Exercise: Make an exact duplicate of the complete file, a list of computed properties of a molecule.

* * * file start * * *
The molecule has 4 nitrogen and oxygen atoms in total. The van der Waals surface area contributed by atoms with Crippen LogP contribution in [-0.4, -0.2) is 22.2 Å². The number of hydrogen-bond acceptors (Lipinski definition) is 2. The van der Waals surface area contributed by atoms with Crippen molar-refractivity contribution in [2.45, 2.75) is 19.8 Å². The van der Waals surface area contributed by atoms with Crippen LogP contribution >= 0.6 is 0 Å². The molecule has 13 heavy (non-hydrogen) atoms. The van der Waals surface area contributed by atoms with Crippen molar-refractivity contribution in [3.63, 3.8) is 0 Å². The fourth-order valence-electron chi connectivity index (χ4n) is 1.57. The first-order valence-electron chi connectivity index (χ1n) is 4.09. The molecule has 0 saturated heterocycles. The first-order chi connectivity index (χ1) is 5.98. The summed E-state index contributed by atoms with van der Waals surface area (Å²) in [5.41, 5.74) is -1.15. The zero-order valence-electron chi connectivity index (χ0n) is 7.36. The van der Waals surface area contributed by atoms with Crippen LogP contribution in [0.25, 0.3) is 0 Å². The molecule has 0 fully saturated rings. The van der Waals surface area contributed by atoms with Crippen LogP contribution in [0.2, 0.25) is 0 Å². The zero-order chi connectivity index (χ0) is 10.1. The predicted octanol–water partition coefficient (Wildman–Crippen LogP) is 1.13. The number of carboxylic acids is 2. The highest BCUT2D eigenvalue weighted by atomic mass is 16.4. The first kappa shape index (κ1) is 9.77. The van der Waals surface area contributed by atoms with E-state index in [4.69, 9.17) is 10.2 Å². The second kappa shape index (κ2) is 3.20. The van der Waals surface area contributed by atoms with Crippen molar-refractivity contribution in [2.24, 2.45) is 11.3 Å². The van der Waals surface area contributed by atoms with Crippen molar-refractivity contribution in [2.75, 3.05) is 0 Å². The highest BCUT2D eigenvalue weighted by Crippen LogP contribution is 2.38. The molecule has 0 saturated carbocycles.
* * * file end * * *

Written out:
The molecule has 4 nitrogen and oxygen atoms in total. The van der Waals surface area contributed by atoms with Crippen LogP contribution in [-0.4, -0.2) is 22.2 Å². The number of hydrogen-bond acceptors (Lipinski definition) is 2. The van der Waals surface area contributed by atoms with Crippen molar-refractivity contribution in [2.45, 2.75) is 19.8 Å². The van der Waals surface area contributed by atoms with Crippen LogP contribution >= 0.6 is 0 Å². The molecule has 13 heavy (non-hydrogen) atoms. The van der Waals surface area contributed by atoms with Crippen molar-refractivity contribution in [3.63, 3.8) is 0 Å². The fourth-order valence-electron chi connectivity index (χ4n) is 1.57. The first-order valence-electron chi connectivity index (χ1n) is 4.09. The molecule has 0 saturated heterocycles. The first-order chi connectivity index (χ1) is 5.98. The summed E-state index contributed by atoms with van der Waals surface area (Å²) in [5.41, 5.74) is -1.15. The zero-order valence-electron chi connectivity index (χ0n) is 7.36. The van der Waals surface area contributed by atoms with Crippen LogP contribution in [0.25, 0.3) is 0 Å². The molecule has 0 fully saturated rings. The van der Waals surface area contributed by atoms with Crippen LogP contribution in [0.2, 0.25) is 0 Å². The zero-order chi connectivity index (χ0) is 10.1. The predicted octanol–water partition coefficient (Wildman–Crippen LogP) is 1.13. The number of carboxylic acids is 2. The highest BCUT2D eigenvalue weighted by atomic mass is 16.4. The first kappa shape index (κ1) is 9.77. The van der Waals surface area contributed by atoms with E-state index in [4.69, 9.17) is 10.2 Å². The second kappa shape index (κ2) is 3.20. The van der Waals surface area contributed by atoms with Crippen molar-refractivity contribution in [2.24, 2.45) is 11.3 Å². The van der Waals surface area contributed by atoms with Crippen molar-refractivity contribution in [2.75, 3.05) is 0 Å². The highest BCUT2D eigenvalue weighted by Crippen LogP contribution is 2.38. The molecule has 0 saturated carbocycles.